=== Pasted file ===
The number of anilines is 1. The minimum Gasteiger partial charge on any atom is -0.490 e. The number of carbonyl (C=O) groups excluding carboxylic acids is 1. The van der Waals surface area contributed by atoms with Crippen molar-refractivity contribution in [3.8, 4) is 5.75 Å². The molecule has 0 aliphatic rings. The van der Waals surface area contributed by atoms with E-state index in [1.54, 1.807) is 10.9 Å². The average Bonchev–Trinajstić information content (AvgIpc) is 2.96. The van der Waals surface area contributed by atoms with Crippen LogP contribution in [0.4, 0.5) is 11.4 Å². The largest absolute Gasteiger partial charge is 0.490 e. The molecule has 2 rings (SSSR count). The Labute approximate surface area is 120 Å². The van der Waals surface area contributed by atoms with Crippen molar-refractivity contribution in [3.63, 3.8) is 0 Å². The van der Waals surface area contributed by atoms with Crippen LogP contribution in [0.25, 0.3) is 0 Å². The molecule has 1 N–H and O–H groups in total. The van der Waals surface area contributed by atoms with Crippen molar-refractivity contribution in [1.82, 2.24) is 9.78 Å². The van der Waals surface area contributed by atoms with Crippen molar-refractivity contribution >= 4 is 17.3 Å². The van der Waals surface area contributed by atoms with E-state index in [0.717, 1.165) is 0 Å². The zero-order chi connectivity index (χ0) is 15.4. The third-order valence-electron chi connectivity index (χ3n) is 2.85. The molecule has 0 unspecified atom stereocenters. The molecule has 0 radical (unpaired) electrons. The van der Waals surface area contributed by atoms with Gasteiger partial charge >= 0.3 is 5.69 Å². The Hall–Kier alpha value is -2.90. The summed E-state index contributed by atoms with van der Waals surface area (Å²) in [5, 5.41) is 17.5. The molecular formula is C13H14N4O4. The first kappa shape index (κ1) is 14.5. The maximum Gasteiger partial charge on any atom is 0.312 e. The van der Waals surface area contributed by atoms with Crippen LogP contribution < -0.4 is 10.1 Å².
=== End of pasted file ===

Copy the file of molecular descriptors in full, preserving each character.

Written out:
The number of anilines is 1. The minimum Gasteiger partial charge on any atom is -0.490 e. The number of carbonyl (C=O) groups excluding carboxylic acids is 1. The van der Waals surface area contributed by atoms with Crippen molar-refractivity contribution in [3.8, 4) is 5.75 Å². The molecule has 0 aliphatic rings. The van der Waals surface area contributed by atoms with E-state index in [1.54, 1.807) is 10.9 Å². The average Bonchev–Trinajstić information content (AvgIpc) is 2.96. The van der Waals surface area contributed by atoms with Crippen LogP contribution in [0.4, 0.5) is 11.4 Å². The largest absolute Gasteiger partial charge is 0.490 e. The molecule has 2 rings (SSSR count). The Labute approximate surface area is 120 Å². The van der Waals surface area contributed by atoms with Crippen molar-refractivity contribution in [3.63, 3.8) is 0 Å². The van der Waals surface area contributed by atoms with Crippen LogP contribution in [0.25, 0.3) is 0 Å². The molecule has 1 N–H and O–H groups in total. The van der Waals surface area contributed by atoms with Crippen molar-refractivity contribution in [1.82, 2.24) is 9.78 Å². The van der Waals surface area contributed by atoms with Crippen molar-refractivity contribution >= 4 is 17.3 Å². The van der Waals surface area contributed by atoms with E-state index in [0.717, 1.165) is 0 Å². The zero-order chi connectivity index (χ0) is 15.4. The third-order valence-electron chi connectivity index (χ3n) is 2.85. The molecule has 0 unspecified atom stereocenters. The molecule has 0 radical (unpaired) electrons. The van der Waals surface area contributed by atoms with Gasteiger partial charge >= 0.3 is 5.69 Å². The Hall–Kier alpha value is -2.90. The summed E-state index contributed by atoms with van der Waals surface area (Å²) in [5, 5.41) is 17.5. The molecular formula is C13H14N4O4. The first kappa shape index (κ1) is 14.5. The maximum Gasteiger partial charge on any atom is 0.312 e. The van der Waals surface area contributed by atoms with Crippen LogP contribution < -0.4 is 10.1 Å².